Legendary fund manager Li Lu (who Charlie Munger backed) once said, 'The biggest investment risk is not the volatility of prices, but whether you will suffer a permanent loss of capital.' So it might be obvious that you need to consider debt, when you think about how risky any given stock is, because too much debt can sink a company. We can see that Intuit Inc. (NASDAQ:INTU) does use debt in its business. But should shareholders be worried about its use of debt?
When Is Debt A Problem?
Debt is a tool to help businesses grow, but if a business is incapable of paying off its lenders, then it exists at their mercy. In the worst case scenario, a company can go bankrupt if it cannot pay its creditors. However, a more usual (but still expensive) situation is where a company must dilute shareholders at a cheap share price simply to get debt under control. Of course, the upside of debt is that it often represents cheap capital, especially when it replaces dilution in a company with the ability to reinvest at high rates of return. When we think about a company's use of debt, we first look at cash and debt together.
How Much Debt Does Intuit Carry?
You can click the graphic below for the historical numbers, but it shows that as of April 2021 Intuit had US$2.03b of debt, an increase on US$398.0m, over one year. However, it does have US$4.12b in cash offsetting this, leading to net cash of US$2.08b.
How Strong Is Intuit's Balance Sheet?
We can see from the most recent balance sheet that Intuit had liabilities of US$2.71b falling due within a year, and liabilities of US$3.09b due beyond that. On the other hand, it had cash of US$4.12b and US$651.0m worth of receivables due within a year. So its liabilities outweigh the sum of its cash and (near-term) receivables by US$1.04b.
This state of affairs indicates that Intuit's balance sheet looks quite solid, as its total liabilities are just about equal to its liquid assets. So while it's hard to imagine that the US$138.3b company is struggling for cash, we still think it's worth monitoring its balance sheet. Despite its noteworthy liabilities, Intuit boasts net cash, so it's fair to say it does not have a heavy debt load!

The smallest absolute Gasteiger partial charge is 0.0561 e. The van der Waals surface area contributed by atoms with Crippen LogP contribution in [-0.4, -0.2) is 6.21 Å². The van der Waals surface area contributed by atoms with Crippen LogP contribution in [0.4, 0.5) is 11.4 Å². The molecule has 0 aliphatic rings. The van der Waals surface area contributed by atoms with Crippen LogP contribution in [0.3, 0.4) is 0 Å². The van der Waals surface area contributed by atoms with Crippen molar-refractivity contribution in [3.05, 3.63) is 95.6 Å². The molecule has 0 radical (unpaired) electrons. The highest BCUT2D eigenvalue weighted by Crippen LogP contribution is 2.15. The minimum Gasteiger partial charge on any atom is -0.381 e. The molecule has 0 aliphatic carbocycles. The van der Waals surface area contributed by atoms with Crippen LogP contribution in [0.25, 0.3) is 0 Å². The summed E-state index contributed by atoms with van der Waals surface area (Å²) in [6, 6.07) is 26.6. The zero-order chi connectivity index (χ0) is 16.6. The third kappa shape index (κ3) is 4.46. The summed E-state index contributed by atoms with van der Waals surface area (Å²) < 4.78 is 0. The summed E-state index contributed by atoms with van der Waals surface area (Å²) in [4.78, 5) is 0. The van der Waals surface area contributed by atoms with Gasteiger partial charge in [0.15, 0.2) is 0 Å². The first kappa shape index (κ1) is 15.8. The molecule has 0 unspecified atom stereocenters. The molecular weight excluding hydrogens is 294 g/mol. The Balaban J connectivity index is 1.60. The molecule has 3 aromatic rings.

On top of that, Intuit grew its EBIT by 68% over the last twelve months, and that growth will make it easier to handle its debt. The balance sheet is clearly the area to focus on when you are analysing debt. But ultimately the future profitability of the business will decide if Intuit can strengthen its balance sheet over time. So if you want to see what the professionals think, you might find this free report on analyst profit forecasts to be interesting.
Finally, a business needs free cash flow to pay off debt; accounting profits just don't cut it. Intuit may have net cash on the balance sheet, but it is still interesting to look at how well the business converts its earnings before interest and tax (EBIT) to free cash flow, because that will influence both its need for, and its capacity to manage debt. Over the last three years, Intuit actually produced more free cash flow than EBIT. That sort of strong cash generation warms our hearts like a puppy in a bumblebee suit.
While it is always sensible to look at a company's total liabilities, it is very reassuring that Intuit has US$2.08b in net cash. And it impressed us with free cash flow of US$2.9b, being 117% of its EBIT. So is Intuit's debt a risk? It doesn't seem so to us. When analysing debt levels, the balance sheet is the obvious place to start. However, not all investment risk resides within the balance sheet - far from it. For example, we've discovered 3 warning signs for Intuit that you should be aware of before investing here.
If you're interested in investing in businesses that can grow profits without the burden of debt, then check out this free list of growing businesses that have net cash on the balance sheet.
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